Artist Spotlight

Michael Shainblum

Michael Shainblum is a photographer and time-lapse creator based in San Francisco. Venturing out into the landscape of the California Coast, he captures stunning views of the Milky Way under the vast desert sky, the brilliant rush of ocean seascapes, and natural elements unleashed. We spoke to him about how he began practicing photography and what inspires him to create this vivid imagery.

Moving Art spotlights artists that push the limits of modern image making techniques to produce stunning, ultra high-definition images. We partner with leading companies like 500px to bring greater awareness to these creators, while highlighting work well suited to being experienced on Depict Frame, a dedicated display for 4K digital and moving art.

First steps into photography

I’ve always been interested in art — everyone has their thing, and art was mine. From the time that I could hold a pencil or a crayon, I would doodle and draw, I sculpted and I painted. I did everything and I wanted to explore any craft within art. Then I learned how to develop film in the darkroom, and eventually got into film photography.

I was never good at sports, never good at academics. I’m dyslexic, have short term memory, and learning disabilities made school challenging. I tried it all with organized sports, soccer, basketball, and I didn’t enjoy it — I didn’t like the competitive nature of it. So how I discovered who I was and how I found myself was through art.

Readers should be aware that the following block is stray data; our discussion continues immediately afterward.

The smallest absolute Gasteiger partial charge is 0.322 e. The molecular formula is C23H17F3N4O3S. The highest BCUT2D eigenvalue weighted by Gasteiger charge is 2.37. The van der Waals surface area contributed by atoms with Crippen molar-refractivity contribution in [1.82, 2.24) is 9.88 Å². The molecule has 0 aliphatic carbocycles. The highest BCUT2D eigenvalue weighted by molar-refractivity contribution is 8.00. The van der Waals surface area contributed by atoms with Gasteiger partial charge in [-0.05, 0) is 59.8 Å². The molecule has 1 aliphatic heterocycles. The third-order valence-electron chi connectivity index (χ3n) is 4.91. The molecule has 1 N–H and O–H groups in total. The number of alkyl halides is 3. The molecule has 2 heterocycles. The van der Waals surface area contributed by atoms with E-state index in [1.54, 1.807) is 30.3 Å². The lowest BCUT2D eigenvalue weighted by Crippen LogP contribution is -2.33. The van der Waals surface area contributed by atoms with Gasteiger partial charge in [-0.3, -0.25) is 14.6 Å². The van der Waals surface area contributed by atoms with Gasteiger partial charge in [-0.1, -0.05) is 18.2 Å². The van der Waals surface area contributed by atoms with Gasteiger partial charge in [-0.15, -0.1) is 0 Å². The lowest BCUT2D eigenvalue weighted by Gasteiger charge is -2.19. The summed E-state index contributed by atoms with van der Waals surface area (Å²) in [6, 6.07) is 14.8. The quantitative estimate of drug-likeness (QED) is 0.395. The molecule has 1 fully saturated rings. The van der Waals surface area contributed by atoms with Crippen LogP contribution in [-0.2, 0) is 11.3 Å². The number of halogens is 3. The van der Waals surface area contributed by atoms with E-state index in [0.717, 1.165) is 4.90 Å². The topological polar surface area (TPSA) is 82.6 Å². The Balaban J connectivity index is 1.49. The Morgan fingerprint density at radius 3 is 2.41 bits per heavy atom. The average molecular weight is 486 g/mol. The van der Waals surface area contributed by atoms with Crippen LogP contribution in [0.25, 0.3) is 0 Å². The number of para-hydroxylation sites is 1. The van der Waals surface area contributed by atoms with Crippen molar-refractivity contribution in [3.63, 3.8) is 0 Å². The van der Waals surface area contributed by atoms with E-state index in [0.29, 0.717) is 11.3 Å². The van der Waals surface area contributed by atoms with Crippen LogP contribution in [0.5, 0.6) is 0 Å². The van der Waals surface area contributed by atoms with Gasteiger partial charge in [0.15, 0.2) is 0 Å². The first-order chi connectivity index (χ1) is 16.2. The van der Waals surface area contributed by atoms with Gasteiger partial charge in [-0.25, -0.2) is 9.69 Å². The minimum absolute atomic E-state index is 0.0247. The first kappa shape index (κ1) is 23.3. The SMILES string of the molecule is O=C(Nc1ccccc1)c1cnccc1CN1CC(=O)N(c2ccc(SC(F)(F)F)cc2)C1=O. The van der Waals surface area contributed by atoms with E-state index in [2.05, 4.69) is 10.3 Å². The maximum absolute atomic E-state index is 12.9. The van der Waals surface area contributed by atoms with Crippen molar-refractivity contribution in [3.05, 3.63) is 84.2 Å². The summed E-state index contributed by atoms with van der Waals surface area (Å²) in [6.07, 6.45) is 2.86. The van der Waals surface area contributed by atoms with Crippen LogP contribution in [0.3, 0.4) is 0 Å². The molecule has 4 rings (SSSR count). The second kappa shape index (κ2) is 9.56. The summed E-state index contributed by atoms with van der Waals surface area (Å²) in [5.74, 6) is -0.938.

The way I got into photography was a little indirect. I was originally very invested in graphic design and digital art, so I would use stock photography as reference or to composite into whatever I was painting or designing. Then I started taking my own photos for use in digital art, and I learned that I enjoyed the photography side of the creative process — not necessarily more — but just as much as the post-production side of digital art. So I started taking photos every single day, and eventually photography became all I did.